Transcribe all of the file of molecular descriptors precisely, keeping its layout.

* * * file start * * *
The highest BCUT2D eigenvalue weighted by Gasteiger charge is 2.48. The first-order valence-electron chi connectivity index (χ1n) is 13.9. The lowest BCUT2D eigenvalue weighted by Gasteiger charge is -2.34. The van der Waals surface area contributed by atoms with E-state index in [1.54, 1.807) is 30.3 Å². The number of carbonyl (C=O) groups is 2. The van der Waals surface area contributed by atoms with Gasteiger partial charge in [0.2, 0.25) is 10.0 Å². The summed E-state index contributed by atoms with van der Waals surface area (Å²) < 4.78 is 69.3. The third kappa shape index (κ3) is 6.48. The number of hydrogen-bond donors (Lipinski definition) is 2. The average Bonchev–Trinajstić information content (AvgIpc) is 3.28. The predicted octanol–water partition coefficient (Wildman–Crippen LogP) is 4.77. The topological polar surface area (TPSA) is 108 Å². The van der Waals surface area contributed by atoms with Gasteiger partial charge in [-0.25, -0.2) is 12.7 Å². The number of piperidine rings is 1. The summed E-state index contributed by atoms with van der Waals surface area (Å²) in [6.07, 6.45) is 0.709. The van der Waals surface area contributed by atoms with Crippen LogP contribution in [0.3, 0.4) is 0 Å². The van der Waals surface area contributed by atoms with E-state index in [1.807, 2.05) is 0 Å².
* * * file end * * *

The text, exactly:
The highest BCUT2D eigenvalue weighted by Gasteiger charge is 2.48. The first-order valence-electron chi connectivity index (χ1n) is 13.9. The lowest BCUT2D eigenvalue weighted by Gasteiger charge is -2.34. The van der Waals surface area contributed by atoms with E-state index in [1.54, 1.807) is 30.3 Å². The number of carbonyl (C=O) groups is 2. The van der Waals surface area contributed by atoms with Gasteiger partial charge in [0.2, 0.25) is 10.0 Å². The summed E-state index contributed by atoms with van der Waals surface area (Å²) < 4.78 is 69.3. The third kappa shape index (κ3) is 6.48. The number of hydrogen-bond donors (Lipinski definition) is 2. The average Bonchev–Trinajstić information content (AvgIpc) is 3.28. The predicted octanol–water partition coefficient (Wildman–Crippen LogP) is 4.77. The topological polar surface area (TPSA) is 108 Å². The van der Waals surface area contributed by atoms with Gasteiger partial charge in [-0.25, -0.2) is 12.7 Å². The number of piperidine rings is 1. The summed E-state index contributed by atoms with van der Waals surface area (Å²) in [6.07, 6.45) is 0.709. The van der Waals surface area contributed by atoms with Crippen LogP contribution in [0.3, 0.4) is 0 Å². The van der Waals surface area contributed by atoms with E-state index in [1.807, 2.05) is 0 Å².